A 1965 issue of Boys' Life magazine envisioned 1990 and got it spectacularly wrong

We did not actually get robot maids, moving sidewalks, and glittering vacation cities in the Sahara. Dang it.

Look, nobody is good at predicting the future with precision, especially science-fiction writers. Even the best of them got things wrong, focusing on space travel while overlooking cellphones. 

Yet we dug up a dreamy vision of 1990 from 1965 that is charmingly, romantically off the mark. Alas, if only such optimism existed today. The quarter-century look into the future comes from Boys' Life magazine, the monthly publication of the Boy Scouts filled with stories of science, sports and the outdoors. 

In writer Elizabeth Sturz's "1990" we take a peek into the life of young Jeff and his family. Here are details of how the people of the 1960s dreamed of the 1990s.

The entire Atlantic Coast from Washington to Boston will be one sprawling megalopolis called Atlantis.

It's one continuous downtown from D.C. to Massachusetts, filled with 40 million inhabitants. That's fairly spacious, considering that I-95 corridor holds at least 50 million today. "Atlantis" was called "Greater New York" until proud citizens of Philly and Boston protested. We wonder what they did about pro sports teams?

We live in 110-story "villages in the sky."

Mr. Doolittle

Housing is stacked in in towering cylinders, filled with 75,000 denizens and wrapped in a helix of roads and ramps. That sounds rather awful.

We have robot maids.

Just like the Jetsons, Jeff has a household helper made of metal. Though Mr. Doolittle is less sophisticated than Rosie, merely a "box with crablike arms." Mr. Doolittle is a rather offensive name for the poor bot, which does everything from the dishes to the vacuuming.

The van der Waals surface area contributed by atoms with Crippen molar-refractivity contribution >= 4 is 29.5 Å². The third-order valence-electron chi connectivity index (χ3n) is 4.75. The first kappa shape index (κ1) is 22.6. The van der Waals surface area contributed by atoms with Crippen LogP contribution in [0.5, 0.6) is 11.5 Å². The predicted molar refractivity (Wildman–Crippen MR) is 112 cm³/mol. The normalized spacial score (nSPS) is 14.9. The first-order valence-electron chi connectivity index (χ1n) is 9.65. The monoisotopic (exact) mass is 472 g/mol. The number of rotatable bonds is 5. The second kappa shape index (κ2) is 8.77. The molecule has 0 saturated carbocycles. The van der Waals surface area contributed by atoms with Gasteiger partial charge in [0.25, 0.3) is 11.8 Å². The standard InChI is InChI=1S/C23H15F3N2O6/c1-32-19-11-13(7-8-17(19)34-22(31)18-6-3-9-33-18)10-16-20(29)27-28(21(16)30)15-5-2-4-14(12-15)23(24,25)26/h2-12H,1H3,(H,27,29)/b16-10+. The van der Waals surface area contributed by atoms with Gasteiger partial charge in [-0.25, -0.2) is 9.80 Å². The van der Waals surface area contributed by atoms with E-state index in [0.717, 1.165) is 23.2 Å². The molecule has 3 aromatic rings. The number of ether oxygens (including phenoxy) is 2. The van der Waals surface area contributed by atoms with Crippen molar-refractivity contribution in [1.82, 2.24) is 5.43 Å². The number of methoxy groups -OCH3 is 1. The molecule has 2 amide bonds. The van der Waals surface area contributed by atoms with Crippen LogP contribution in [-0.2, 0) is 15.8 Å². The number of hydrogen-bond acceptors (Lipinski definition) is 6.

We drink Pro-Vite smoothies for breakfast.

Mmm… a slurry of proteins and vitamins dumped into orange juice.

Jeff's computer forces him after every hour to engage in 10 minutes of isometric exercise.

Apparently Richard Simmons teamed with Steve Jobs. We wouldn't mind this, honestly. 

Jeff's school gives him a pill to help stay alert after lunch.

Thankfully, the notion of giving uppers to students never caught on.

Teens are crazy about a new form of jazz called "Africana combo."

That's not quite a proper description for New Kids on the Block.

Airplanes fly 3,000 miles per hour.

A cross-country trip in one hour would be a dream.

We have established working moon bases and have been to Mars numerous times.

Jeff in school

NASA released its ambitious plans for Mars exploration that predicts manned voyages to the Red Planet will happen in the late 2020s. Almost there!

We vacation in a tropical paradise called Hammarskjold in the Sahara Desert.

Funny, nobody went through with the plans to build an entire urban oasis in North Africa named after a Swedish diplomat.

We eat plankton instead of refined foods, sugars and starch.

The piece rightly predicts that society will become more aware of the dangers in our diet. However, they were wrong in thinking we'd eat Sea Monkeys instead of hamburgers.

We lovingly rib this fun slice of sci-fi, but it's fantastic to have audacious goals for the future. Besides, some of the article was spot on. Young Jeff learns computer programming in school, his dad pays for plane tickets with a chip-based credit card, and the Internet is described, in a sense. "From their own homes they will be able to dial a control library where information on any subject will be given by voice, by tape, or in printed form," it reads. Sounds just like the web, assuming they meant "cats" when they said "any subject."

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